– Raphael Warnock called Jeremiah Wright’s ‘God Damn America’ sermon ‘Christian preaching at its best’
– Senate candidate Warnock sidesteps questions on ex-wife’s police video
– Loeffler, Perdue back leniency for US teen jailed in Cayman Islands for breaching coronavirus regs

Nashville bomber told neighbor world ‘never going to forget me’
The suspect who authorities say was responsible for the Christmas Day bombing in Nashville reportedly told his neighbor in the days before the explosion that “Nashville and the world is never going to forget me.”

Laude, 57, a commercial truck driver, said he didn’t think much of the remark and thought Warner only meant that “something good” was going to happen for him. He said he was “speechless” later when he read that authorities had identified Warner as the suspected bomber.

“Nothing about this guy raised any red flags,” Laude said. “He was just quiet.”

Authorities are working to determine a motive behind the explosion that damaged dozens of downtown buildings and injured three people.

“We hope to get an answer. Sometimes, it’s just not possible,” David Rausch, the director of the Tennessee Bureau of Investigation said in a Monday interview on NBC’s “Today” show. “The best way to find a motive is to talk to the individual. We will not be able to do that in this case.” CLICK HERE FOR MORE.

In other developments:
– Nashville police camera footage captures moments before, after explosion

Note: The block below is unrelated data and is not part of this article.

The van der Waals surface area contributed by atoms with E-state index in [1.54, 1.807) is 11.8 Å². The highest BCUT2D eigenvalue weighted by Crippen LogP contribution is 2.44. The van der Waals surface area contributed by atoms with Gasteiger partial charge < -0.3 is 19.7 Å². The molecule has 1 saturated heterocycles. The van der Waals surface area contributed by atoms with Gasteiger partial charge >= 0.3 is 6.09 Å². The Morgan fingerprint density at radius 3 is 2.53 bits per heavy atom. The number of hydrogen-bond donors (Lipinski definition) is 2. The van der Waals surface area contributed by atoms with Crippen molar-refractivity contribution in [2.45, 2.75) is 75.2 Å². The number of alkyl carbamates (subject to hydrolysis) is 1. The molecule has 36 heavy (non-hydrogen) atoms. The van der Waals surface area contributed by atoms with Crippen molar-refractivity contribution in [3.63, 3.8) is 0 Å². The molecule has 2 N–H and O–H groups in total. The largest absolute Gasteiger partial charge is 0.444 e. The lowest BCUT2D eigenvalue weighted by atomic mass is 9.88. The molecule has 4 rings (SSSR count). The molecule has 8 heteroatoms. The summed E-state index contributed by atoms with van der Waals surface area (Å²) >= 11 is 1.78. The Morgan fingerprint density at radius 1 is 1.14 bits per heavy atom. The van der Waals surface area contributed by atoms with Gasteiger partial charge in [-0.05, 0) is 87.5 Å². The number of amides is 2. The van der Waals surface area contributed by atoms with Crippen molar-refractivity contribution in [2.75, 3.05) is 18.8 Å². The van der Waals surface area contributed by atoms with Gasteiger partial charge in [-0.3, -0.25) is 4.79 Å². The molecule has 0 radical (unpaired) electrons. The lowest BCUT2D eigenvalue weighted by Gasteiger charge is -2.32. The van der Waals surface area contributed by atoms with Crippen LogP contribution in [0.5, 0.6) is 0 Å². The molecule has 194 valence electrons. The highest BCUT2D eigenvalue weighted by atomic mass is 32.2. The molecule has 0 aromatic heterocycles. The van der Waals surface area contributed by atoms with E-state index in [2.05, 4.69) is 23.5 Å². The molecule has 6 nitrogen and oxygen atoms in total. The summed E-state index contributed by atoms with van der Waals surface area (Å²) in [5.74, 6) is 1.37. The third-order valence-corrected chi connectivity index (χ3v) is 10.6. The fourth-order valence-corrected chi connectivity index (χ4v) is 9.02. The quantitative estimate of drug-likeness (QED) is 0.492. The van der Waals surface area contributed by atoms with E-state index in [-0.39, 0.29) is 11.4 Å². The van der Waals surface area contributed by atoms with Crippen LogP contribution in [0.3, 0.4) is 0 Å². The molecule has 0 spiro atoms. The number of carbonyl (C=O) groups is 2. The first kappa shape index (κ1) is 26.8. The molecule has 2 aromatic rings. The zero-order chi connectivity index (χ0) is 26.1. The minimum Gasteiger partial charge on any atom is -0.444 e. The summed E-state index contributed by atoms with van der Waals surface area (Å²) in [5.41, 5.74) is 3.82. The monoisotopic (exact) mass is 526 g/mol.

– After Nashville bombing, Tennessee lawmaker wants securing telecom infrastructure examined
– FBI releases new photo of Nashville bombing suspect
– Nashville bombing suspect Anthony Quinn Warner was giving away property, claimed he was retiring, sick: report
– Nashville police ‘heroism’ against bombing proves law enforcement needs to be ‘fully funded’: Rep. Burchett

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MUST READS
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THE LATEST FROM FOX BUSINESS:
– Stocks jump to records as Trump signs off on coronavirus aid
– Elon Musk flies to Hawaii to meet with Oracle’s Larry Ellison
– Coronavirus vaccine slow to reach rural America, even the elderly
– Hampton Bay ceiling fans sold at Home Depot recalled
– FAA brings commercial drone deliveries one step closer with new rules
– Alton Brown’s alma mater, the New England Culinary Institute, closing due to coronavirus

#The Flashback: CLICK HERE to find out what happened on “This Day in History.”

SOME PARTING WORDS

Dan Bongino told views of “Hannity” Monday night that while liberal governors are locking down their states, states like Florida are welcoming visitors and promoting “freedoms.”

“This month, millions of Americas traveled to Florida in search of warm weather, beautiful beaches and, most importantly – freedoms,” Bongino said. “Meanwhile, liberal governors in other states are increasing lockdown measures and destroy small businesses in an idiotic attempt to battle the pandemic. They call it ‘following the science.’” For example, he added, Michigan Gov. Gretchen Whitmer’s home state is in lockdown and home to one of the highest Covid death rates in the nation.